High-flow nasal cannula (HFNC) is a relatively new respiratory support modality increasingly used in children and adults.[1] HFNC was reported to be helpful in newborns with respiratory distress compared to continuous positive airway pressure (CPAP),[2] upper and lower respiratory tract diseases, and during bronchoscopic procedures.[3] This device provides a mixture flow of air and oxygen, which were heated and humidified, and thus reduce mucosal inflammation and injury. At present, there is no universal consensus on the definition of HFNC. Some authors define HFNC when flow rates are higher than 2 liter per minute (LPM) and 6 LPM in infants and children, respectively,[4] or the gas flow rate exceed patients' inspiratory flow demand.[5]

Previous studies have proposed the mechanisms of action of HFNC including accurate delivery of up to 100% oxygen,[6] minimizing rebreathing of carbon dioxide,[7] maintaining positive airway pressure during the respiratory cycle, especially in the upper airway,[7] and optimizing mucociliary clearance by heated humidified gas.[8],[9] Adverse effects include noise emissions and air leak syndrome (pneumothorax and pneumomediastinum) and its association with delayed intubation[10],[11] The commercial HFNC is noted to be costly and may not be widely available. Our team of Pediatric Pulmonary Division at Ramathibodi Hospital has developed a modified HFNC (MHFNC) which cost less than half of the commercial HFNC. After introducing MHFNC in May 2011, these devices have been increasingly used in children with various respiratory problems. We conducted this retrospective study to report our experience in using MHFNC in children with community-acquired pneumonia at Ramathibodi Hospital from August 2012 to December 2015. And the second objective was to identify factors associated with MHFNC failure.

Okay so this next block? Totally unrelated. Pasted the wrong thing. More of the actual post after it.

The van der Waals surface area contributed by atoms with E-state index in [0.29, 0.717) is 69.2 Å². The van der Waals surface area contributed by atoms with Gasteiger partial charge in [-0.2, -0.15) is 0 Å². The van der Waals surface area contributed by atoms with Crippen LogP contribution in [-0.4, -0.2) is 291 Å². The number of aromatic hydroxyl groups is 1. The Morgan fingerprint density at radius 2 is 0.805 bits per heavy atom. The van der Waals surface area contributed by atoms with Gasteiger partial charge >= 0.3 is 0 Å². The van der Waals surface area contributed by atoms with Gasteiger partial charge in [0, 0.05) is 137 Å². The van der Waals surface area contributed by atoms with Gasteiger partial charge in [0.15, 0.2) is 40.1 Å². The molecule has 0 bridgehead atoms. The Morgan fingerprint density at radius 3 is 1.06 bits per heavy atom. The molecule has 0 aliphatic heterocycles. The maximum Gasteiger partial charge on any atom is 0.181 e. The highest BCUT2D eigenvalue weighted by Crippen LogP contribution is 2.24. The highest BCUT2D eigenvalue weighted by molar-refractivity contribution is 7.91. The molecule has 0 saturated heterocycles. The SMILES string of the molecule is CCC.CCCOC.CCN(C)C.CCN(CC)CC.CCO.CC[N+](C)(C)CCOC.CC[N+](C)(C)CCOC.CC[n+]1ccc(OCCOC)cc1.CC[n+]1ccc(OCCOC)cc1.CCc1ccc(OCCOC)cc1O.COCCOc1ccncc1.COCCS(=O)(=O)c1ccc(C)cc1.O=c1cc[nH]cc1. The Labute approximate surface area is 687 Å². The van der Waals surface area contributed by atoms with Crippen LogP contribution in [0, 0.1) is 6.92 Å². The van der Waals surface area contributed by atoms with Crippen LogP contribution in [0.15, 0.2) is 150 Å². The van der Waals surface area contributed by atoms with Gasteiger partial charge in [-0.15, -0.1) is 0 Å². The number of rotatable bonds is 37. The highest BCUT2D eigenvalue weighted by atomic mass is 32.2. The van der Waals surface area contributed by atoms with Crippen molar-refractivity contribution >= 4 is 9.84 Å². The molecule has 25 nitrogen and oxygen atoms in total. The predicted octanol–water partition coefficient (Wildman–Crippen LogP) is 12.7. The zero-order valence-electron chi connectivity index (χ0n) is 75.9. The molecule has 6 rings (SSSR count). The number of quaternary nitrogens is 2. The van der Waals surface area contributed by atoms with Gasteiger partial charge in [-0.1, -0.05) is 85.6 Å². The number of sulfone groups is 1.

Materials and Methods

Study design

This was a retrospective study conducted in a tertiary care center and was approved by the Ethics Committee of Ramathibodi Hospital, Mahidol University.


Medical records of all patients, aged <5 years, admitted to a pediatric infectious diseases ward with a diagnosis of community-acquired pneumonia and treated with MHFNC from August 2012 to December 2015 were evaluated. Patients, who were previously treated with HFNC at home or other wards and whose medical records could not be obtained, were excluded. Patients' data were extracted from the electronic medical record (EMR).